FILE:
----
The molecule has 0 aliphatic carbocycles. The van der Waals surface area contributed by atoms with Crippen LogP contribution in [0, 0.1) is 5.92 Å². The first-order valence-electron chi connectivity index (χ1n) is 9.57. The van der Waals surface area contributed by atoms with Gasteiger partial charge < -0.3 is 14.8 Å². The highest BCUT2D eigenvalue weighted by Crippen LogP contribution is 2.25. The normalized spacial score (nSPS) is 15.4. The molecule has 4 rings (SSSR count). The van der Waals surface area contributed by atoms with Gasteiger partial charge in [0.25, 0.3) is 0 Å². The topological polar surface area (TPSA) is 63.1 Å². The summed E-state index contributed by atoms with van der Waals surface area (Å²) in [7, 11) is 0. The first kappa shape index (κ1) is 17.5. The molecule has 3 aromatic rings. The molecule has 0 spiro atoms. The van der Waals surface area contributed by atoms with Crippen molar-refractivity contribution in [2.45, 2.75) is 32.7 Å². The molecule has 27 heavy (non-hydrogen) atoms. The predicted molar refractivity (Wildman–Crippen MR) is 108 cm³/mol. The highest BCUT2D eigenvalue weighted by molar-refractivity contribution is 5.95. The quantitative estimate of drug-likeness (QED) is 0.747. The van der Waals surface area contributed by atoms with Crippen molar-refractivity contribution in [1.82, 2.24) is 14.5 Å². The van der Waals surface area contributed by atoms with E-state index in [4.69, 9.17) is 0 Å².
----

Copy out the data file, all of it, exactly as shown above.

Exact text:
The molecule has 0 aliphatic carbocycles. The van der Waals surface area contributed by atoms with Crippen LogP contribution in [0, 0.1) is 5.92 Å². The first-order valence-electron chi connectivity index (χ1n) is 9.57. The van der Waals surface area contributed by atoms with Gasteiger partial charge < -0.3 is 14.8 Å². The highest BCUT2D eigenvalue weighted by Crippen LogP contribution is 2.25. The normalized spacial score (nSPS) is 15.4. The molecule has 4 rings (SSSR count). The van der Waals surface area contributed by atoms with Gasteiger partial charge in [0.25, 0.3) is 0 Å². The topological polar surface area (TPSA) is 63.1 Å². The summed E-state index contributed by atoms with van der Waals surface area (Å²) in [7, 11) is 0. The first kappa shape index (κ1) is 17.5. The molecule has 3 aromatic rings. The molecule has 0 spiro atoms. The van der Waals surface area contributed by atoms with Crippen molar-refractivity contribution in [2.45, 2.75) is 32.7 Å². The molecule has 27 heavy (non-hydrogen) atoms. The predicted molar refractivity (Wildman–Crippen MR) is 108 cm³/mol. The highest BCUT2D eigenvalue weighted by molar-refractivity contribution is 5.95. The quantitative estimate of drug-likeness (QED) is 0.747. The van der Waals surface area contributed by atoms with Crippen molar-refractivity contribution in [1.82, 2.24) is 14.5 Å². The van der Waals surface area contributed by atoms with E-state index in [4.69, 9.17) is 0 Å².